2. Duration debt has no impact on aggregate demand in the period it is incurred. Basically, this goes back to the notion that for every willing duration borrower, there must be a willing duration saver. The duration saver must forego her consumption in order to enable the duration borrower to borrow and spend. If we were to unwind the borrowings-savings transaction, the saver would’ve done the spending with no change to aggregate demand.
  3. Zero-duration debt does impact aggregate demand in the period it is incurred. This means that money markets are not subject to crowding-out and that zero-duration debt should correlate with aggregate demand. To illustrate, imagine that people borrow and spend using a credit card. Since a credit-card loan to one borrower does not crowd-out a loan to another, the more credit-card spending, the higher aggregate demand.
  4. Bond-financed fiscal deficits have no impact on aggregate demand unless the central bank absorbs the respective bond duration. Consistent with the second empirical test, duration debt, be it public or private, does not have impact on aggregate demand. However, if the Fed absorbs the duration of the bonds issued to finance the deficit, crowding-out is eliminated and the deficits become additive to aggregate demand.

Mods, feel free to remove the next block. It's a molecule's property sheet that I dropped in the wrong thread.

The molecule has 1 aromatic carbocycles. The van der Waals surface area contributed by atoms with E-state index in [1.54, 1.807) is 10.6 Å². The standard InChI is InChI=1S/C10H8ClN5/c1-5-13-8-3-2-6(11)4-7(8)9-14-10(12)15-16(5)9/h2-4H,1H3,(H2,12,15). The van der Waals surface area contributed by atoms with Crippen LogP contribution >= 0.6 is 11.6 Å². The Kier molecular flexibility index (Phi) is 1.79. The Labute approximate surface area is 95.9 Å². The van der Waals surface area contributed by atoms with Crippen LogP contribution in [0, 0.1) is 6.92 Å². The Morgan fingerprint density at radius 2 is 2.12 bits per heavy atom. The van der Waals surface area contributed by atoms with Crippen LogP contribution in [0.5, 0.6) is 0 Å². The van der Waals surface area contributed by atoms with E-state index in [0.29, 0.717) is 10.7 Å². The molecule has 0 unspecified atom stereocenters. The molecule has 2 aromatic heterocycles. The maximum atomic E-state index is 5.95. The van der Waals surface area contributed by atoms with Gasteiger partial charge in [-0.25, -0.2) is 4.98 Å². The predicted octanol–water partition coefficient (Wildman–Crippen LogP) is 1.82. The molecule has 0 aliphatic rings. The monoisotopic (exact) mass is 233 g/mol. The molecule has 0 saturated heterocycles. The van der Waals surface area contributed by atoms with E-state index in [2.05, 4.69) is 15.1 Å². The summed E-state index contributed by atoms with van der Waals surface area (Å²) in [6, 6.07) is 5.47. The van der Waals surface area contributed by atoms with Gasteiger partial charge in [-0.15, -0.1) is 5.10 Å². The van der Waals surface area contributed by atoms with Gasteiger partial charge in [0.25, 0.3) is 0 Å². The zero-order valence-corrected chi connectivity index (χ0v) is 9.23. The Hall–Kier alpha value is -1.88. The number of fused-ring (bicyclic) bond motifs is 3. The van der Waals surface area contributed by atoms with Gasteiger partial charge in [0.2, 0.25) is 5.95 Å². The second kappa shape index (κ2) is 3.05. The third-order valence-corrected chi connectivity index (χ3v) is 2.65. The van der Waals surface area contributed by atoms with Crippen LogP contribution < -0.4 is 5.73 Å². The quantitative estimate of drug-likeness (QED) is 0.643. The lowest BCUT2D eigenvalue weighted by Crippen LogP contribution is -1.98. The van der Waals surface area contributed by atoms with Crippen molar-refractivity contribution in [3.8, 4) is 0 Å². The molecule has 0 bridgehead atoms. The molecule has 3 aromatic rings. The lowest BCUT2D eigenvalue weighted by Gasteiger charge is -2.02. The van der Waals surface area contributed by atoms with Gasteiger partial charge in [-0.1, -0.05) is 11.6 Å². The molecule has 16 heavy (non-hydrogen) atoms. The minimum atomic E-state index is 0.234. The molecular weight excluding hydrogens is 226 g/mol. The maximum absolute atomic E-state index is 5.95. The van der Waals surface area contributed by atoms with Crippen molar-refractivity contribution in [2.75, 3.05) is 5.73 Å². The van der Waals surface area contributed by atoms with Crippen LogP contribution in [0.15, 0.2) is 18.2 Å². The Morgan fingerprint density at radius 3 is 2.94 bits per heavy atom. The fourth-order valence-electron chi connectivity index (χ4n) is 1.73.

The problem with the first empirical test is that it relates to a hypothetical. We simply have no way of knowing what rates would have been in the absence of government debt. It is important to note that this framework does not in any way imply a relationship between public debt and the absolute level of interest rates. Instead, interest rates in the long-term are determined by NGDP growth.

Chart 1 (Source: Fred)

Chart 1 shows 1-year NGDP growth, 10yr CMT, and US Federal Debt as % of NGDP for the US. In the aftermath of the Great Financial Crisis, interest rates continued their long-term decline, but public debt rose. This is not evidence against crowding-out. Higher public debt does not mean that the absolute level of rates should rise as well. It only means that in the absence of the public debt, rates would have fallen by more.

According to this framework, interest rates are a measure of NGDP-growth expectations (for more, please read Alternative View of the Business Cycle). In the short-run, interest rates and actual NGDP growth can deviate for a number of reasons, including monetary policy (or expectations of future monetary policy decisions). In the long-run, though, the two must converge as people recalibrate expectations to actuals, a prediction that is perfectly borne by the data in Chart 1[5].

For the second empirical test, I will assess Duration Debt as % of Aggregate Demand. If there is no crowding-out, meaning that there is some relationship between Aggregate Demand and Duration Debt, this ratio should be a flat line. Aggregate Demand is derived by subtracting Net Exports from NGDP. Duration Debt equals federal and state liabilities (debt securities and loans), plus household and non-financial corporate sector liabilities (debt securities and loans), less M2 Money Stock.